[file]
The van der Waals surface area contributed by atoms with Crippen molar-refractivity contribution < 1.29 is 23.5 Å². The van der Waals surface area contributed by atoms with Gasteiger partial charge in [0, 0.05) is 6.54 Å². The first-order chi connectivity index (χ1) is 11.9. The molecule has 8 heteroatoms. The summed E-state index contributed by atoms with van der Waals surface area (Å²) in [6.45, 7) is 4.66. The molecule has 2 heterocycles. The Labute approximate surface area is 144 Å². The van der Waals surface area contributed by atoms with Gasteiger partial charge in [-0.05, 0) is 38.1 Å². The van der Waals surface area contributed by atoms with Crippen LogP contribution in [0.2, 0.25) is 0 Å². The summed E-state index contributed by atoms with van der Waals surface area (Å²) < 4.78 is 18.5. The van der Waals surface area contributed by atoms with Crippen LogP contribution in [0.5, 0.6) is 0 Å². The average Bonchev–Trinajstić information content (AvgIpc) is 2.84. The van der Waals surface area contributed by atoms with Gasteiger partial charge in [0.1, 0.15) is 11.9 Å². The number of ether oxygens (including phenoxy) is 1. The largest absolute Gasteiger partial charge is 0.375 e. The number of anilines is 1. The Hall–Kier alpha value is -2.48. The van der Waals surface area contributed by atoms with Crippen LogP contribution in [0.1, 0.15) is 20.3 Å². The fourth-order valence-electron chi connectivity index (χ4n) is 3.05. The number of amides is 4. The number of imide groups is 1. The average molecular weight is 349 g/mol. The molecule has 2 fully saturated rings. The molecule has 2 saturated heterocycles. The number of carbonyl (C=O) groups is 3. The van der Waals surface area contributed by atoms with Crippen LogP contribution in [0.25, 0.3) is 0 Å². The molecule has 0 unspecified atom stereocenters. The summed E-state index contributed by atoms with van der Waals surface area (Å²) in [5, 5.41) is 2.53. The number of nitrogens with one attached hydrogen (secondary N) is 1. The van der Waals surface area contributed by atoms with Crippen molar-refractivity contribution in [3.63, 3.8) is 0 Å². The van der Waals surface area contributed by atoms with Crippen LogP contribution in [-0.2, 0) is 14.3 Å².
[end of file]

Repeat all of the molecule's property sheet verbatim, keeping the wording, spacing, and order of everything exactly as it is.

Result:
The van der Waals surface area contributed by atoms with Crippen molar-refractivity contribution < 1.29 is 23.5 Å². The van der Waals surface area contributed by atoms with Gasteiger partial charge in [0, 0.05) is 6.54 Å². The first-order chi connectivity index (χ1) is 11.9. The molecule has 8 heteroatoms. The summed E-state index contributed by atoms with van der Waals surface area (Å²) in [6.45, 7) is 4.66. The molecule has 2 heterocycles. The Labute approximate surface area is 144 Å². The van der Waals surface area contributed by atoms with Gasteiger partial charge in [-0.05, 0) is 38.1 Å². The van der Waals surface area contributed by atoms with Crippen LogP contribution in [0.2, 0.25) is 0 Å². The summed E-state index contributed by atoms with van der Waals surface area (Å²) < 4.78 is 18.5. The van der Waals surface area contributed by atoms with Crippen LogP contribution in [0.5, 0.6) is 0 Å². The average Bonchev–Trinajstić information content (AvgIpc) is 2.84. The van der Waals surface area contributed by atoms with Gasteiger partial charge in [0.1, 0.15) is 11.9 Å². The number of ether oxygens (including phenoxy) is 1. The largest absolute Gasteiger partial charge is 0.375 e. The number of anilines is 1. The Hall–Kier alpha value is -2.48. The van der Waals surface area contributed by atoms with Crippen LogP contribution in [0.1, 0.15) is 20.3 Å². The fourth-order valence-electron chi connectivity index (χ4n) is 3.05. The number of amides is 4. The number of imide groups is 1. The average molecular weight is 349 g/mol. The molecule has 2 fully saturated rings. The molecule has 2 saturated heterocycles. The number of carbonyl (C=O) groups is 3. The van der Waals surface area contributed by atoms with Crippen LogP contribution in [0.25, 0.3) is 0 Å². The molecule has 0 unspecified atom stereocenters. The summed E-state index contributed by atoms with van der Waals surface area (Å²) in [5, 5.41) is 2.53. The number of nitrogens with one attached hydrogen (secondary N) is 1. The van der Waals surface area contributed by atoms with Crippen molar-refractivity contribution in [3.63, 3.8) is 0 Å². The van der Waals surface area contributed by atoms with Crippen LogP contribution in [-0.2, 0) is 14.3 Å².